MUMBAI: It seemed that the month of December was not so favourable for the Indian state Tamil Nadu. We can recall that, last year, Tamil Nadu was badly affected by floods which caused damages to the tune of around Rs 9000 crore and hundreds of deaths. The more recent catastrophe is the cyclone Vardah, an intense storm to have hit the state again, which left at least 12 dead in TN and Andhra Pradesh.
According to news reports, the severe cyclonic storm affected electricity, communication lines and put rail, road and air traffic in disarray as it crossed the coast, pounding Tiruvallur, Chennai, and Kanchipuram with heavy rain and squall.
Also Tamil Nadu, being a broadcasting hub was badly affected by the calamity. Not only the broadcast industry but the MSOs, LCOs and DTH players too were terribly hit by the cyclone.
Speaking to Indiantelevision.com, Raj TV vice-president programming and production vice-president Amit Bose said, “No one could do much to ease the situation because of power failure and heavy roadblocks due to uprooting of trees throughout the city. Internet and phones were out of system, and hence communication and mobility were affected.
Bose added, “Productions were disrupted and TV viewing was not possible for the people of Chennai. DTH and cable connections were thrown out of gear and even for the people who had inverters and cable homes deserted on a powerless mode. Power backups could not sustain for a long time. This calamity might have affected Chennai's viewership more than rest of the markets. On the whole, I apprehend the broadcasters, MSOs and viewers suffered the most.”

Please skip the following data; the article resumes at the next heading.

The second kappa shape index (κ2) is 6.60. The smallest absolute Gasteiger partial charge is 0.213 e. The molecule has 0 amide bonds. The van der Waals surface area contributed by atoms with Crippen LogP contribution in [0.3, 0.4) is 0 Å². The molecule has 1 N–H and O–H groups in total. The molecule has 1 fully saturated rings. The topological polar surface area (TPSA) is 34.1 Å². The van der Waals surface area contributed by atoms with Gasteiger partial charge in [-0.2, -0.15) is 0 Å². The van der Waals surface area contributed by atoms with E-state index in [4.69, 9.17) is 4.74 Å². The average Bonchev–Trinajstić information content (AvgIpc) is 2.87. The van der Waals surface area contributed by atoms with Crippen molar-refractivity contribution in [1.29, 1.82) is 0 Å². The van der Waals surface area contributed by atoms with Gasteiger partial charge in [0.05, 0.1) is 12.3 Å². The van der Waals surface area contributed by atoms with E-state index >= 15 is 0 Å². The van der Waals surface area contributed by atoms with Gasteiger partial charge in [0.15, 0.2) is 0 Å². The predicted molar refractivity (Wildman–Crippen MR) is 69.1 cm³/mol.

Polimer TV creative consultant Mathivannan Raju said, “Failure of power is the major issue right now. Also, the antennae of houses with a DTH connection have been destroyed, and there is no way to watch television. The issue is on the path to rectification."
Raju added, "Of course, viewership will be affected due to the unfortunate event, which will eventually affect revenue as well but it is something beyond control. As this wasn't our strategic plan, I am unsure how its actual impact on revenues. But, the MSOs and DTH industry has been majorly affected."
Commenting on the cable industry, Raju said, "At present, cables used for delivering television content have been washed away in Chennai. Almost 99 per cent cables switched off. To recover the lost ground, we need to establish the complete network again. Most of the dish antennae that MSOs had installed have been dislocated, and we need to reinstall them." "Moreover, on the LCOs front, cables from their office to the consumer's houses/offices have been eroded. Most of the fibre cable severed into pieces; a new network of cables will now be required,” Raju lamented.
On the MSOs front, Chennai Metro Cable Operators Association general secretary MR Srinivasan said that there was a short supply of fibre cable and other equipment; that's another problem that the cable industry was facing. In next 10-12 days, the association believes, everything will come to normal."
As there was negligible electricity in the state, Srinivasan said, it was difficult to check whether DTH antennae were working properly.
From 15 December, the electricity will hopefully be reinstated; and only then people will come to know about the actual conditions vis-a-vis entertainment. With 120 km of wind speed, the antenna might have dislocated from their places, they need to be realigned.
On the DTH front, Tata Sky CEO Harit Nagpal said that the cyclone had not affected the DTH industry in any way. The dish antennae at the residences of some subscribers might have tilted because of the strong winds, and this might have had temporarily affected reception, but this was set right by the subscribers themselves, and so there were no complaints of any disruption.
Another MSO from Chennai informed that it would take another week for the cable industry to get to normal functioning in Chennai and other parts of the state. The state and local government will step in to clear fallen trees and restore wires.